In a recent conversation with my mother, I said that next year I would be celebrating my birthday in at the end of May, rather than in the first week of June. Without missing a beat, my dear matriarch responded with, “Yes I’m sure you would like to have some kawakawa for dinner on your birthday.”
Last year my family supported the 4FJ movement by pledging not to catch, buy or eat kawakawa or donu (grouper fish) from June to September, which is their spawning time.
I wasn’t the only one.
The Methodist Church in Fiji also called its members to refrain from fishing for, selling, buying or eating Kawakawa and Donu during their breeding season.
In their June standing committee last year, the Standing Committee of the Methodist Church in Fiji unanimously agreed into join the 4FJ Movement. The decision was made in a response to the request from Sea Web Asia Pacific to join the campaign.
In a statement to members, Church leaders said that it was important “that we must think about the protection of these fish so that we have a sustainable food source in the future. We ask our members to refrain from fishing for Kawakawa and Donu, selling, buying or eating them until the end of the breeding season.”
From a Christian perspective when we talk about, we know that God created the world. Often when we talk about creation, we talk about how humans are masters of creation. But we were given the opportunity to be stewards of creation and to look after all the beautiful things that God created.
The point the church leaders were making was that by taking this pledge, the Church was saying that for this period when these fish are carrying their eggs, preparing to become parents in many ways, that we allow them to have life, and we allow more fish to have more life. And by taking this pledge, we are saying these areas that where these fish spawn are sacred and sacred to the creator.
“Those areas that are breeding sites should be thought of as sacred. We encourage our preachers, youth leaders and Sunday School teachers to use this campaign to create awareness and understanding about stewardship of all of God’s creation.”
The 4FJ Movement is a campaign that asks individuals from all walks of life to not eat, buy or sell donu and kawakawa from June through September. The main reasons for the campaign and pledge are:
• This A-grade fish has been over harvested to the point where Fishermen are having increasing difficultly catching Donu and Kawakawa. Studies show a 70 percent decline in fish landings in a span of 30 years.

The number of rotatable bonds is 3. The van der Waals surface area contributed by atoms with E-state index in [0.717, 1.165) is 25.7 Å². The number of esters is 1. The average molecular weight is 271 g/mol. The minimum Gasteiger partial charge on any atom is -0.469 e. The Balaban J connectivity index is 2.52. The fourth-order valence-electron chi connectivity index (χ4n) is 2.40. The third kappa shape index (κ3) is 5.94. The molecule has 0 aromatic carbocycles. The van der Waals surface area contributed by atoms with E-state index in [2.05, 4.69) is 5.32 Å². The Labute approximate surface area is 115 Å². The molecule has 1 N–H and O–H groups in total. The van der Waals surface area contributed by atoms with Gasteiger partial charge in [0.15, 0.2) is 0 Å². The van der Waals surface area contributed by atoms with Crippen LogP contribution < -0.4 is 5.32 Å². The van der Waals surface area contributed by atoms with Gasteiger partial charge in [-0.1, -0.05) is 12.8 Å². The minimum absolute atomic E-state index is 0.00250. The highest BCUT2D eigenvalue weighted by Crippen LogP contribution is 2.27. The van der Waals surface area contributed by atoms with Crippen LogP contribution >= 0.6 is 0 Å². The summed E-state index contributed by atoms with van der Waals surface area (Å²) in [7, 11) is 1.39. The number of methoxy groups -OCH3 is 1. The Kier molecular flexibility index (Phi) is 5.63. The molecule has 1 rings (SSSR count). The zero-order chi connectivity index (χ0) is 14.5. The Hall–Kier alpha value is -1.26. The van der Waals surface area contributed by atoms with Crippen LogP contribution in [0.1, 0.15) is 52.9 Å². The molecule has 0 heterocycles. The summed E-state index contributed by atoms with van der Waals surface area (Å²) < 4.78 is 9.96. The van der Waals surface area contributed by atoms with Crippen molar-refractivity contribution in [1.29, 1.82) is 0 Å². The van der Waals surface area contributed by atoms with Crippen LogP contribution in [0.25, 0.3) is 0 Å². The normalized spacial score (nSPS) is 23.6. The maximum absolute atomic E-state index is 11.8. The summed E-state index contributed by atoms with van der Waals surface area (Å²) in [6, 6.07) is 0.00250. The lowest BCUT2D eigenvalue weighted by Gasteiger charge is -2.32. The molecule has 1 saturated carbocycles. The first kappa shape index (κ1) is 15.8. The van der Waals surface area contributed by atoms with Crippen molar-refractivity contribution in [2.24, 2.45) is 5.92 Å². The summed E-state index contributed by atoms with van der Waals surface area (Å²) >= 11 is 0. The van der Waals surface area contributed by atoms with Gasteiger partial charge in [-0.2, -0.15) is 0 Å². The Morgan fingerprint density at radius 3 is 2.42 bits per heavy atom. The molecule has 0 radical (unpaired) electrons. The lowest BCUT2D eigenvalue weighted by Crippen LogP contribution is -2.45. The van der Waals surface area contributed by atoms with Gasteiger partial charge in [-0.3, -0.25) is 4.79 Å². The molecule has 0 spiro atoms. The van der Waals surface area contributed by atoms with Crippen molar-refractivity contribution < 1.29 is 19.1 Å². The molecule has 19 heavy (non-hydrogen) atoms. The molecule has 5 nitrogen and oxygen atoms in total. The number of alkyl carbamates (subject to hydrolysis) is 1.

• June through September is the peak breeding season for these fish species. If we let the fish release its eggs each year, instead of fishing them out during this period as we do now, the fish can start to recover.
In addition to boosting the stocks of these fish, which are important to the food security and livelihoods of our communities, the campaign is intended to activate people to become better stewards of the land and sea for the long term.
Launching the Green Growth Framework document this week, Prime Minister Bainimarama talked about the sacrifices we needed to make for the sustainability of the environment.
Placing keeping our island and ocean resources sustainable and ensuring our food security in the 10 major themes at the heart of Fiji’s quest for a green-blue economy, the Prime Minister said that, “the true wealth of a nation will always be judged on the protection of its resources, their sustainable use and the wealth of the natural legacy we leave to our children and grandchildren.”
THE 4FJ campaign was grateful for the Methodist Church in Fiji for joining its campaign to stop the catching and eating of kawakawa and donu during the June to September breeding season.
They said the church was demonstrating strong leadership on an issue critical to the health and well-being of the people of Fiji.
Scott Radway, the executive director of SeaWeb Asia Pacific, who designed and co-ordinated the 4FJ campaign, said the church's support was an important milestone for the 4FJ movement.
"We have said from the start of this campaign that if we got the message out, people would get behind 4FJ.
"Our challenge has always been getting the message out," Mr Radway said.
"Now, in partnership with the largest religious institution in the country, we are set to reach so many more people on this critical issue."
He said the church had taken a tremendous step in ensuring that the kawakawa and donu remained to support the communities that rely on them.
“We are not sure how we could ask the Methodist of Church of Fiji to take a stronger or more supportive stance. As an institution so important to the lives of so many Fijians, the church’s support for the campaign is a tremendous milestone for the 4FJ Movement. With the church's help, we are set to reach so many more people on this critical issue.”
I believe that as human beings we have been chosen by our Creator to be stewards of all creation. We need to ensure that in satisfying our needs and wants we do not further disturb the delicate balance of nature, which is part of God’s plan.
“Simplicity, Serenity, Spontaneity”